6. As you begin to stand up, start thinking about pushing your hips and knees forward. 
  7. Maintain a straight spine and ensure you are standing tall with your shoulders relaxed and away from your ears. 
  8. Push your hips backward and start to lower your weight toward the ground. Make sure your knees maintain a slight bend as you complete this movement.
  9. As you reach the ground, the weight should slightly touch your shins.
  10. Make sure your spine remains straight and then repeat this with how many reps you want to perform. Just try not to release the weight as you move downward. 

Romanian deadlifts rely on hip movement more than other forms of a deadlift. This means you use your hamstrings more and fewer glutes muscles. The main goal of this movement is to keep the weight close to your body at all times. 

Sumo Deadlift 

  1. Move your feet so that they are slightly wider than a conventional deadlift. They should also be pointing outward.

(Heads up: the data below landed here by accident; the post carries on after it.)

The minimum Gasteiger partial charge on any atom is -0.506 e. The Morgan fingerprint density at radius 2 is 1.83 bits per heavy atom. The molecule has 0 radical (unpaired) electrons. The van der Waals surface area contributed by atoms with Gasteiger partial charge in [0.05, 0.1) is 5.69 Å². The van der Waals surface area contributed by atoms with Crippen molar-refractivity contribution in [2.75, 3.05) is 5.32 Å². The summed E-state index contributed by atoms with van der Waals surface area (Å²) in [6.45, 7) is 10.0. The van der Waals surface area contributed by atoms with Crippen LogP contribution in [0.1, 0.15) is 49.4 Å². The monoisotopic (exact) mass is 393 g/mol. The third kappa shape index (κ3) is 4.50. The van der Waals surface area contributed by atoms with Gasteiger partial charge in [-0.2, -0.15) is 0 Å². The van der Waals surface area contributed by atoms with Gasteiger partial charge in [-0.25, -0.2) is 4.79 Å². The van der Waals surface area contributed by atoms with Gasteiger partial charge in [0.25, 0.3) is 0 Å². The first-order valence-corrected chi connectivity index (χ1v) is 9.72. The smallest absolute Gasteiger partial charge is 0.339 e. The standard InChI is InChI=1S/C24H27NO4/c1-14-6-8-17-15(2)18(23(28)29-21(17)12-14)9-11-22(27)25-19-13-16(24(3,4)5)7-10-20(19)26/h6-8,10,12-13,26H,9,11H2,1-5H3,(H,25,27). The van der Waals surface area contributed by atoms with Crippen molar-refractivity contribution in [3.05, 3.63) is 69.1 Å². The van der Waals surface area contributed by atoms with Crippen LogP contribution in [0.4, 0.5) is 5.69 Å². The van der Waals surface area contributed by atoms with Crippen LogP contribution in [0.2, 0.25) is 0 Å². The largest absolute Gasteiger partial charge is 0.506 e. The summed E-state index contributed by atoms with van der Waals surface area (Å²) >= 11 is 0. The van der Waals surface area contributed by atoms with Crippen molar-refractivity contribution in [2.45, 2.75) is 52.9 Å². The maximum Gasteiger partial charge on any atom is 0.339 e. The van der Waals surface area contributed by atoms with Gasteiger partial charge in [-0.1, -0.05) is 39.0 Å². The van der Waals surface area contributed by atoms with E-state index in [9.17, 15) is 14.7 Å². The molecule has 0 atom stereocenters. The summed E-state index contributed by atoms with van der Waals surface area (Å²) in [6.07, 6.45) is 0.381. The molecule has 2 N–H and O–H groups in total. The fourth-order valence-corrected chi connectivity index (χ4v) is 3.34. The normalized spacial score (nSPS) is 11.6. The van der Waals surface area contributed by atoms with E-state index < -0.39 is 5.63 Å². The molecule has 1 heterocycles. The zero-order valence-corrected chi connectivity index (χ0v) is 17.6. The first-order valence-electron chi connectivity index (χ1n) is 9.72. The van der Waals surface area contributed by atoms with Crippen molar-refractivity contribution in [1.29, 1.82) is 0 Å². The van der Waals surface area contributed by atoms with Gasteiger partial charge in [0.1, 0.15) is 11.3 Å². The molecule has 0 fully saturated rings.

2. Keep your spine straight as you grip the weight. Your hands should be on the inside of your legs throughout the whole exercise.
  3. Now, tighten your core, legs, back, and glutes so you have full-body tension. 
  4. Slowly pull the weight (a bar or dumbbell works best) and press your legs against the ground.
  5. Take a moment and a deep breath. Now, move your body upward through your legs. 
  6. Your chest should be kept back at this point. Also, try your best not to fall forward as this can put a strain on certain muscles leading to injury. 
  7. Continue to push your heels and squeeze your glutes for two or three seconds. 
  8. Now, slowly and carefully descend back down. Maintain control with your muscles engaged at all times. 

A sumo deadlift is a great option for beginners as it allows you to have complete control over the weight throughout the entire range of movement. 

Summary 

With different deadlift variations come different targeted muscle groups. However, if you are looking for that one exercise that can target multiple muscles in your body, a deadlift should certainly become part of your exercise routine.

Kevin Harris